Hilsenrath Confirms Fed Angry At Itself For Making "Market" Too Risk-Free
While the last 2 weeks have seen numerous Fed heads, most vociferously Bill Dudley, warning of 'complacency' in markets, fearsome of low volatility and worried about low risk spreads. Of course, investors don't care - don't fight the fed unless the fed tells you to sell, appears the mantra-du-jour. Fed communications are not working... and so they have left it to their mouthpiece - WSJ's Jon Hilsenrath - to explain that they are indeed concerned at just how risk-free markets have become..."Federal Reserve officials, looking out at mostly calm financial markets, are starting to wonder whether tranquility itself is something to worry about."
Federal Reserve officials, looking out at mostly calm financial markets, are starting to wonder whether tranquility itself is something to worry about.
So far this year the U.S. economy has suffered a brief economic contraction, the Fed has begun winding down a major bond-purchase program meant to spur growth, the Obama administration has clashed with Russia over its annexation of Crimea, China's economy has slowed and the Middle East has become a cauldron of civil strife.
"Markets" don't care...
Yet, looking at Wall Street stock and bond trader screens, the world looks like a model of stability.
The Dow Jones Industrial Average, up a steady if unspectacular 1% since the beginning of the year, has consolidated big gains registered last year. Yields on 10-year Treasury notes have fallen even though inflation—which typically sends bond yields up—has been inching higher from very low levels.
Other measures of risk aversion and market volatility show an especially striking sense of investor calm. The VIX, which tracks expected stock-market fluctuations based on options trading, has gone 74 straight weeks below its long-run average—a run of steadiness not seen since 2006 and 2007.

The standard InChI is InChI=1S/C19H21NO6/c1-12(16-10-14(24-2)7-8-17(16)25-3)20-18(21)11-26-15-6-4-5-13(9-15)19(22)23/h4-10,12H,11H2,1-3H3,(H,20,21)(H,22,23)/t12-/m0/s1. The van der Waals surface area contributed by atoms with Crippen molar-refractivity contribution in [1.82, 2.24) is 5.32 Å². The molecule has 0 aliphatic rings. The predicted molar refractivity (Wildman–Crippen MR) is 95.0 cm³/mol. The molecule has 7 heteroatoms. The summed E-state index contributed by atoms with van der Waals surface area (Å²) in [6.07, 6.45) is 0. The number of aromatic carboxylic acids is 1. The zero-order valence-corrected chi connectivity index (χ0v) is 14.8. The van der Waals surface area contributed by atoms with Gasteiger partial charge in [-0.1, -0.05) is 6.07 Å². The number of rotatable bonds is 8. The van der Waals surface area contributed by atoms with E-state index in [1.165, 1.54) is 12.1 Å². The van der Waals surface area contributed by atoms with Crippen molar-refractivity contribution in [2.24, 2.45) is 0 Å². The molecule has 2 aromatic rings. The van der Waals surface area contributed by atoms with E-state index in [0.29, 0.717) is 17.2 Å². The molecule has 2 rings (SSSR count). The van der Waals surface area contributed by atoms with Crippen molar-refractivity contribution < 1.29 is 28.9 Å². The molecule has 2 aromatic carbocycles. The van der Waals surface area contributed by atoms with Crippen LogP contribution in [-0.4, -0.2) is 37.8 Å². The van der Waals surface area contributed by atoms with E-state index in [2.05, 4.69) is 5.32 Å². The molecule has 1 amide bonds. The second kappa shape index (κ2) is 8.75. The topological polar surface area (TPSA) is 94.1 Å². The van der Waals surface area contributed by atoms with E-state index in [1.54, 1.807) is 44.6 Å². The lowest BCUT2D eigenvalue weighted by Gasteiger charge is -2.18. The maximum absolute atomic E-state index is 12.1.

Moreover, the extra return that bond investors demand on investment-grade corporate debt over low-risk Treasury bonds, at one percentage point, hasn't been this low since July 2007. The lower this "spread," the less risk-averse are bond investors.
The Fed is worried...
The worry at the Fed is that when investors become unafraid of risk, they start taking more of it, which could lead to trouble down the road.
"This indicates a great deal of complacency," Richard Fisher, president of the Federal Reserve Bank of Dallas, said in an interview. "When you get complacency you're bound to be surprised at some point."
But it's the Fed's fault...
The Fed has given root to the sense of calm by offering investors assurances that interest rates will stay low far into the future. Its policy statement says officials expect to keep short-term rates near zero for a "considerable time" after the bond-buying program, known as quantitative easing, ends later this year.
"It is a problem of their own making. They can't have it both ways," said Martin Barnes, chief economist at BCA Research, an investment-advisory firm. "If they want to sustain zero interest rates and push up asset prices, how can they expect to have that with no excesses and no risk taking?"
"I cannot tell you for sure when this does get unwound," Mohamed El-Erian, former chief executive of the bond fund Pacific Investment Management Co., or Pimco, said in an interview of the recent period of market calm. "When it does we are going to be reminded of what happened last May and June."
"My concern is that keeping rates very low into late 2016 will continue to incentivize financial markets and investors to reach for yield in an economy operating at full capacity, posing risks to achieving sustainable growth over the longer run,"
"we are very pleased you all benefitted from the irrational surge in stock prices, and plunge in corporate bond spreads but it's got a little out of hand and we'd like you all to form an orderly queue and leave the building... do not panic"
So - how does the Fed fix this problem? We suggest QE-Next should monetize VIX futures.
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